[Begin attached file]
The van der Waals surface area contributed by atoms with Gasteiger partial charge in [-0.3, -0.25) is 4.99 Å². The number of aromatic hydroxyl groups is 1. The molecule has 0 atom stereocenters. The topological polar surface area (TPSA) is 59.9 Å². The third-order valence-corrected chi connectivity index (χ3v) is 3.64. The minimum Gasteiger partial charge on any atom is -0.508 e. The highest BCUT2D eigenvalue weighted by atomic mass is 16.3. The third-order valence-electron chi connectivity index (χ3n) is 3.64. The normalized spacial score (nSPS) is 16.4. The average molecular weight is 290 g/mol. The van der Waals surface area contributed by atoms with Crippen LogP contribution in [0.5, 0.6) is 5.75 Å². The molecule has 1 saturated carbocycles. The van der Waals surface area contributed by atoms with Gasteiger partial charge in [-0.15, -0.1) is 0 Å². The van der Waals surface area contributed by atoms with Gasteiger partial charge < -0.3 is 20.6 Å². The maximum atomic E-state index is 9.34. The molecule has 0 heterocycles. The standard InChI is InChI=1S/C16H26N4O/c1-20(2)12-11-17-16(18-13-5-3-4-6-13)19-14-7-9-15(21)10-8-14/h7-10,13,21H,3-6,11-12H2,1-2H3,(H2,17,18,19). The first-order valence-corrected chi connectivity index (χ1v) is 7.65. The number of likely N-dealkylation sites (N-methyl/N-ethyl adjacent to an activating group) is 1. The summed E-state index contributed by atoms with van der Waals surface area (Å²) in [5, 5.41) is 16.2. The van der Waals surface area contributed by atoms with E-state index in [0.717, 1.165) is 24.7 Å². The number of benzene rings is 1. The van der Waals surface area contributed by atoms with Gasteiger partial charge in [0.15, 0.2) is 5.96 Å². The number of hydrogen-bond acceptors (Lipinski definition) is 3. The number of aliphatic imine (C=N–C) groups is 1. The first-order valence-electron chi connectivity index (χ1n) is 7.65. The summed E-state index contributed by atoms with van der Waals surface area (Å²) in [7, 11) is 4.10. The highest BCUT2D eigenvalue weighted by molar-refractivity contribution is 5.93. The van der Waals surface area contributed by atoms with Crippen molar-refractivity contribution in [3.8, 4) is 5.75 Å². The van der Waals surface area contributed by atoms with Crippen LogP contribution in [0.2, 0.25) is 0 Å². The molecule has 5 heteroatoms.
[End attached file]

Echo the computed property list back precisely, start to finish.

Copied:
The van der Waals surface area contributed by atoms with Gasteiger partial charge in [-0.3, -0.25) is 4.99 Å². The number of aromatic hydroxyl groups is 1. The molecule has 0 atom stereocenters. The topological polar surface area (TPSA) is 59.9 Å². The third-order valence-corrected chi connectivity index (χ3v) is 3.64. The minimum Gasteiger partial charge on any atom is -0.508 e. The highest BCUT2D eigenvalue weighted by atomic mass is 16.3. The third-order valence-electron chi connectivity index (χ3n) is 3.64. The normalized spacial score (nSPS) is 16.4. The average molecular weight is 290 g/mol. The van der Waals surface area contributed by atoms with Crippen LogP contribution in [0.5, 0.6) is 5.75 Å². The molecule has 1 saturated carbocycles. The van der Waals surface area contributed by atoms with Gasteiger partial charge in [-0.15, -0.1) is 0 Å². The van der Waals surface area contributed by atoms with Gasteiger partial charge < -0.3 is 20.6 Å². The maximum atomic E-state index is 9.34. The molecule has 0 heterocycles. The standard InChI is InChI=1S/C16H26N4O/c1-20(2)12-11-17-16(18-13-5-3-4-6-13)19-14-7-9-15(21)10-8-14/h7-10,13,21H,3-6,11-12H2,1-2H3,(H2,17,18,19). The first-order valence-corrected chi connectivity index (χ1v) is 7.65. The number of likely N-dealkylation sites (N-methyl/N-ethyl adjacent to an activating group) is 1. The summed E-state index contributed by atoms with van der Waals surface area (Å²) in [5, 5.41) is 16.2. The van der Waals surface area contributed by atoms with E-state index in [0.717, 1.165) is 24.7 Å². The number of benzene rings is 1. The van der Waals surface area contributed by atoms with Gasteiger partial charge in [0.15, 0.2) is 5.96 Å². The number of hydrogen-bond acceptors (Lipinski definition) is 3. The number of aliphatic imine (C=N–C) groups is 1. The first-order valence-electron chi connectivity index (χ1n) is 7.65. The summed E-state index contributed by atoms with van der Waals surface area (Å²) in [7, 11) is 4.10. The highest BCUT2D eigenvalue weighted by molar-refractivity contribution is 5.93. The van der Waals surface area contributed by atoms with Crippen molar-refractivity contribution in [3.8, 4) is 5.75 Å². The van der Waals surface area contributed by atoms with Crippen LogP contribution in [0.2, 0.25) is 0 Å². The molecule has 5 heteroatoms.